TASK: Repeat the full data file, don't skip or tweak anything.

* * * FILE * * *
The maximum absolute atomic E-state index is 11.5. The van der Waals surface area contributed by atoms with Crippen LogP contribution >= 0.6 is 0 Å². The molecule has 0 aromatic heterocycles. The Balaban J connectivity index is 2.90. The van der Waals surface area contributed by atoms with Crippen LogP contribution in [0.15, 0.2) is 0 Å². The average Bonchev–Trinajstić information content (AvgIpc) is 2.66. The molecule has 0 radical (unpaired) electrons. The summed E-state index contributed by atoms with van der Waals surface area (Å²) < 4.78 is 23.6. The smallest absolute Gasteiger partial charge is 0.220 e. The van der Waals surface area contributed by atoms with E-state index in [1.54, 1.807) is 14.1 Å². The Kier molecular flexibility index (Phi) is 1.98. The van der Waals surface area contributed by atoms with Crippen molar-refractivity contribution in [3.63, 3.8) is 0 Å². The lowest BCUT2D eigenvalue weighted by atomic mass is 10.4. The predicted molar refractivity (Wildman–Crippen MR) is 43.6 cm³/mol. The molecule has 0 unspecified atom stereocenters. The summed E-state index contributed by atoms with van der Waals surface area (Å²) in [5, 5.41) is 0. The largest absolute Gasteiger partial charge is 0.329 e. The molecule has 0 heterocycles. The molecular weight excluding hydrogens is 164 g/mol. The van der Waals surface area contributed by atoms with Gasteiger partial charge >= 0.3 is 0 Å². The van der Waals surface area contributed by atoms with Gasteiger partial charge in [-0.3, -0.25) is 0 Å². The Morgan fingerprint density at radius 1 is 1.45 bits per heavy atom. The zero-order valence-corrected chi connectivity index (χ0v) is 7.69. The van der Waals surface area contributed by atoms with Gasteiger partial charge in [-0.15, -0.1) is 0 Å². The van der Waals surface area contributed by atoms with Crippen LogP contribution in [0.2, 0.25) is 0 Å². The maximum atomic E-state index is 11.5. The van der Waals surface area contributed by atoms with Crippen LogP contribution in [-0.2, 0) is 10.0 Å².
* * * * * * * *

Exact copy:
The maximum absolute atomic E-state index is 11.5. The van der Waals surface area contributed by atoms with Crippen LogP contribution >= 0.6 is 0 Å². The molecule has 0 aromatic heterocycles. The Balaban J connectivity index is 2.90. The van der Waals surface area contributed by atoms with Crippen LogP contribution in [0.15, 0.2) is 0 Å². The average Bonchev–Trinajstić information content (AvgIpc) is 2.66. The molecule has 0 radical (unpaired) electrons. The summed E-state index contributed by atoms with van der Waals surface area (Å²) < 4.78 is 23.6. The smallest absolute Gasteiger partial charge is 0.220 e. The van der Waals surface area contributed by atoms with E-state index in [1.54, 1.807) is 14.1 Å². The Kier molecular flexibility index (Phi) is 1.98. The van der Waals surface area contributed by atoms with Crippen molar-refractivity contribution in [3.63, 3.8) is 0 Å². The lowest BCUT2D eigenvalue weighted by atomic mass is 10.4. The predicted molar refractivity (Wildman–Crippen MR) is 43.6 cm³/mol. The molecule has 0 unspecified atom stereocenters. The summed E-state index contributed by atoms with van der Waals surface area (Å²) in [5, 5.41) is 0. The largest absolute Gasteiger partial charge is 0.329 e. The molecule has 0 heterocycles. The molecular weight excluding hydrogens is 164 g/mol. The van der Waals surface area contributed by atoms with Gasteiger partial charge >= 0.3 is 0 Å². The van der Waals surface area contributed by atoms with Gasteiger partial charge in [-0.3, -0.25) is 0 Å². The Morgan fingerprint density at radius 1 is 1.45 bits per heavy atom. The zero-order valence-corrected chi connectivity index (χ0v) is 7.69. The van der Waals surface area contributed by atoms with Gasteiger partial charge in [-0.15, -0.1) is 0 Å². The van der Waals surface area contributed by atoms with Crippen LogP contribution in [0.2, 0.25) is 0 Å². The maximum atomic E-state index is 11.5. The van der Waals surface area contributed by atoms with Crippen LogP contribution in [-0.2, 0) is 10.0 Å².